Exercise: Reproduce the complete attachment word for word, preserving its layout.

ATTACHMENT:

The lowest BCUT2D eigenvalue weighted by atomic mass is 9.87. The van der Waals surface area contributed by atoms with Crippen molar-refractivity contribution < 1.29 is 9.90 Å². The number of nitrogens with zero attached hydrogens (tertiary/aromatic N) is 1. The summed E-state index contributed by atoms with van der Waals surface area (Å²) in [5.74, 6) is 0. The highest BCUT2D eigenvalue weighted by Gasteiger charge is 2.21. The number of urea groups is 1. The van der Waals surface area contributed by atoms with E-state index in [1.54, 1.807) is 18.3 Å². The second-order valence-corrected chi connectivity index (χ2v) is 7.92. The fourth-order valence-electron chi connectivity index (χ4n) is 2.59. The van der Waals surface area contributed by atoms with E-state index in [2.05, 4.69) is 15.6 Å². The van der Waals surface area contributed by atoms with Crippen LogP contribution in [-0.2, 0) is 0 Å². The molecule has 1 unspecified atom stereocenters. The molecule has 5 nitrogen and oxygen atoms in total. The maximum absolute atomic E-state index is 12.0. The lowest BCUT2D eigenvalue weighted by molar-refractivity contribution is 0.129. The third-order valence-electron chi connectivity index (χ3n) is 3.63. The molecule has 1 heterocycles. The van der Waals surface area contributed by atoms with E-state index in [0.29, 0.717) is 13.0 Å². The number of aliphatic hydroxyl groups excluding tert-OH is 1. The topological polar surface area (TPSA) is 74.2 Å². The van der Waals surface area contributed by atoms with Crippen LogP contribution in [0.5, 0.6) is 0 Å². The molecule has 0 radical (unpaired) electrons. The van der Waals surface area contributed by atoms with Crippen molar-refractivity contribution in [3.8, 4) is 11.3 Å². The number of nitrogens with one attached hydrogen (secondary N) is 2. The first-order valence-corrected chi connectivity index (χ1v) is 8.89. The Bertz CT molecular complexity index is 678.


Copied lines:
The lowest BCUT2D eigenvalue weighted by atomic mass is 9.87. The van der Waals surface area contributed by atoms with Crippen molar-refractivity contribution < 1.29 is 9.90 Å². The number of nitrogens with zero attached hydrogens (tertiary/aromatic N) is 1. The summed E-state index contributed by atoms with van der Waals surface area (Å²) in [5.74, 6) is 0. The highest BCUT2D eigenvalue weighted by Gasteiger charge is 2.21. The number of urea groups is 1. The van der Waals surface area contributed by atoms with E-state index in [1.54, 1.807) is 18.3 Å². The second-order valence-corrected chi connectivity index (χ2v) is 7.92. The fourth-order valence-electron chi connectivity index (χ4n) is 2.59. The van der Waals surface area contributed by atoms with E-state index in [2.05, 4.69) is 15.6 Å². The van der Waals surface area contributed by atoms with Crippen LogP contribution in [-0.2, 0) is 0 Å². The molecule has 1 unspecified atom stereocenters. The molecule has 5 nitrogen and oxygen atoms in total. The maximum absolute atomic E-state index is 12.0. The lowest BCUT2D eigenvalue weighted by molar-refractivity contribution is 0.129. The third-order valence-electron chi connectivity index (χ3n) is 3.63. The molecule has 1 heterocycles. The van der Waals surface area contributed by atoms with E-state index in [0.29, 0.717) is 13.0 Å². The number of aliphatic hydroxyl groups excluding tert-OH is 1. The topological polar surface area (TPSA) is 74.2 Å². The van der Waals surface area contributed by atoms with Crippen LogP contribution in [0.5, 0.6) is 0 Å². The molecule has 0 radical (unpaired) electrons. The van der Waals surface area contributed by atoms with Crippen molar-refractivity contribution in [3.8, 4) is 11.3 Å². The number of nitrogens with one attached hydrogen (secondary N) is 2. The first-order valence-corrected chi connectivity index (χ1v) is 8.89. The Bertz CT molecular complexity index is 678.